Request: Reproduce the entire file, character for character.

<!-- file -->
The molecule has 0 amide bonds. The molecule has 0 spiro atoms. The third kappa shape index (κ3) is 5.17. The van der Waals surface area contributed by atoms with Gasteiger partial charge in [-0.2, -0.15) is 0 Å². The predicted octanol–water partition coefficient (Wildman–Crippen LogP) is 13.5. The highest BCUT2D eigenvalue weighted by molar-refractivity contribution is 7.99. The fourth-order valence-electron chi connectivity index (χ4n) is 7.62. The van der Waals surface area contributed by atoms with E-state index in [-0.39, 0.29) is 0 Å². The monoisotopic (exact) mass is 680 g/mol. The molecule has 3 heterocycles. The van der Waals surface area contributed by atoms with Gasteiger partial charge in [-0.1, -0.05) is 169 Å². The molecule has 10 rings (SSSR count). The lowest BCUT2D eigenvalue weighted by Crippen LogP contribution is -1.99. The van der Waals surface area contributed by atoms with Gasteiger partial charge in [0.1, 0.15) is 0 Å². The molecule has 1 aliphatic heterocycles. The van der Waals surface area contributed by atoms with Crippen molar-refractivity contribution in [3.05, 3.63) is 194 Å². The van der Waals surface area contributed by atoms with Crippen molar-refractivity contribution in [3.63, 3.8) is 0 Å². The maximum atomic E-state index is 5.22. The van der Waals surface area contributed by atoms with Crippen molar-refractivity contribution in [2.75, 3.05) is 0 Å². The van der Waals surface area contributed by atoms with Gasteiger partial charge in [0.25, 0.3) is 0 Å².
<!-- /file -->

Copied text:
The molecule has 0 amide bonds. The molecule has 0 spiro atoms. The third kappa shape index (κ3) is 5.17. The van der Waals surface area contributed by atoms with Gasteiger partial charge in [-0.2, -0.15) is 0 Å². The predicted octanol–water partition coefficient (Wildman–Crippen LogP) is 13.5. The highest BCUT2D eigenvalue weighted by molar-refractivity contribution is 7.99. The fourth-order valence-electron chi connectivity index (χ4n) is 7.62. The van der Waals surface area contributed by atoms with E-state index in [-0.39, 0.29) is 0 Å². The monoisotopic (exact) mass is 680 g/mol. The molecule has 3 heterocycles. The van der Waals surface area contributed by atoms with Gasteiger partial charge in [-0.1, -0.05) is 169 Å². The molecule has 10 rings (SSSR count). The lowest BCUT2D eigenvalue weighted by Crippen LogP contribution is -1.99. The van der Waals surface area contributed by atoms with Gasteiger partial charge in [0.1, 0.15) is 0 Å². The molecule has 1 aliphatic heterocycles. The van der Waals surface area contributed by atoms with Crippen molar-refractivity contribution in [3.05, 3.63) is 194 Å². The van der Waals surface area contributed by atoms with Crippen molar-refractivity contribution in [3.63, 3.8) is 0 Å². The maximum atomic E-state index is 5.22. The van der Waals surface area contributed by atoms with Crippen molar-refractivity contribution in [2.75, 3.05) is 0 Å². The van der Waals surface area contributed by atoms with Gasteiger partial charge in [0.25, 0.3) is 0 Å².